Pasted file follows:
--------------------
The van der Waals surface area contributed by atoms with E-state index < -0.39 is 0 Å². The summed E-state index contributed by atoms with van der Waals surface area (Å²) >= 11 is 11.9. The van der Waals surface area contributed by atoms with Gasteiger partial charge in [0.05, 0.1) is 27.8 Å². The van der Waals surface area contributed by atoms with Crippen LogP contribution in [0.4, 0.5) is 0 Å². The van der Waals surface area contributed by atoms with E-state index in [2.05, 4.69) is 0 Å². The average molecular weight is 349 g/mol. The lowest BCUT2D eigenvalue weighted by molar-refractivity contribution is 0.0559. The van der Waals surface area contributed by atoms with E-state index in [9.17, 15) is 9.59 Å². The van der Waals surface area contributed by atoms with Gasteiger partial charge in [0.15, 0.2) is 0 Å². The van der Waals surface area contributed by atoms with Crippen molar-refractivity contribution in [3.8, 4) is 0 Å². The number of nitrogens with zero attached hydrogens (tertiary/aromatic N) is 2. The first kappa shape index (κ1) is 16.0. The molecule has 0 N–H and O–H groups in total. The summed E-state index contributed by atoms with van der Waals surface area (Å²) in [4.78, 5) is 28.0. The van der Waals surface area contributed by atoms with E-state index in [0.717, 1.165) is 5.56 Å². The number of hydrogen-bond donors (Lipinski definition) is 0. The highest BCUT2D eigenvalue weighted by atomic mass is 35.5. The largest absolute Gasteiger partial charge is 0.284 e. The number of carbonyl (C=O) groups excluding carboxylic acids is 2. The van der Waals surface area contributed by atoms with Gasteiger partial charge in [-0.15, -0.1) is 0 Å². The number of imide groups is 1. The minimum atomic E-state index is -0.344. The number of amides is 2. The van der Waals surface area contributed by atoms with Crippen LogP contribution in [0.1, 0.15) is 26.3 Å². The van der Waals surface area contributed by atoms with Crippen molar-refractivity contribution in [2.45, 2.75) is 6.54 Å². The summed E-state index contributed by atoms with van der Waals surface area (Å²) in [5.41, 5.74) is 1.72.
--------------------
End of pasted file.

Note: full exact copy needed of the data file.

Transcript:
The van der Waals surface area contributed by atoms with E-state index < -0.39 is 0 Å². The summed E-state index contributed by atoms with van der Waals surface area (Å²) >= 11 is 11.9. The van der Waals surface area contributed by atoms with Gasteiger partial charge in [0.05, 0.1) is 27.8 Å². The van der Waals surface area contributed by atoms with Crippen LogP contribution in [0.4, 0.5) is 0 Å². The van der Waals surface area contributed by atoms with E-state index in [2.05, 4.69) is 0 Å². The average molecular weight is 349 g/mol. The lowest BCUT2D eigenvalue weighted by molar-refractivity contribution is 0.0559. The van der Waals surface area contributed by atoms with E-state index in [9.17, 15) is 9.59 Å². The van der Waals surface area contributed by atoms with Gasteiger partial charge in [0.15, 0.2) is 0 Å². The van der Waals surface area contributed by atoms with Crippen molar-refractivity contribution in [3.8, 4) is 0 Å². The number of nitrogens with zero attached hydrogens (tertiary/aromatic N) is 2. The first kappa shape index (κ1) is 16.0. The molecule has 0 N–H and O–H groups in total. The summed E-state index contributed by atoms with van der Waals surface area (Å²) in [4.78, 5) is 28.0. The van der Waals surface area contributed by atoms with E-state index in [0.717, 1.165) is 5.56 Å². The number of hydrogen-bond donors (Lipinski definition) is 0. The highest BCUT2D eigenvalue weighted by atomic mass is 35.5. The largest absolute Gasteiger partial charge is 0.284 e. The number of carbonyl (C=O) groups excluding carboxylic acids is 2. The van der Waals surface area contributed by atoms with Gasteiger partial charge in [-0.15, -0.1) is 0 Å². The number of imide groups is 1. The minimum atomic E-state index is -0.344. The number of amides is 2. The van der Waals surface area contributed by atoms with Crippen LogP contribution in [0.1, 0.15) is 26.3 Å². The van der Waals surface area contributed by atoms with Crippen molar-refractivity contribution in [2.45, 2.75) is 6.54 Å². The summed E-state index contributed by atoms with van der Waals surface area (Å²) in [5.41, 5.74) is 1.72.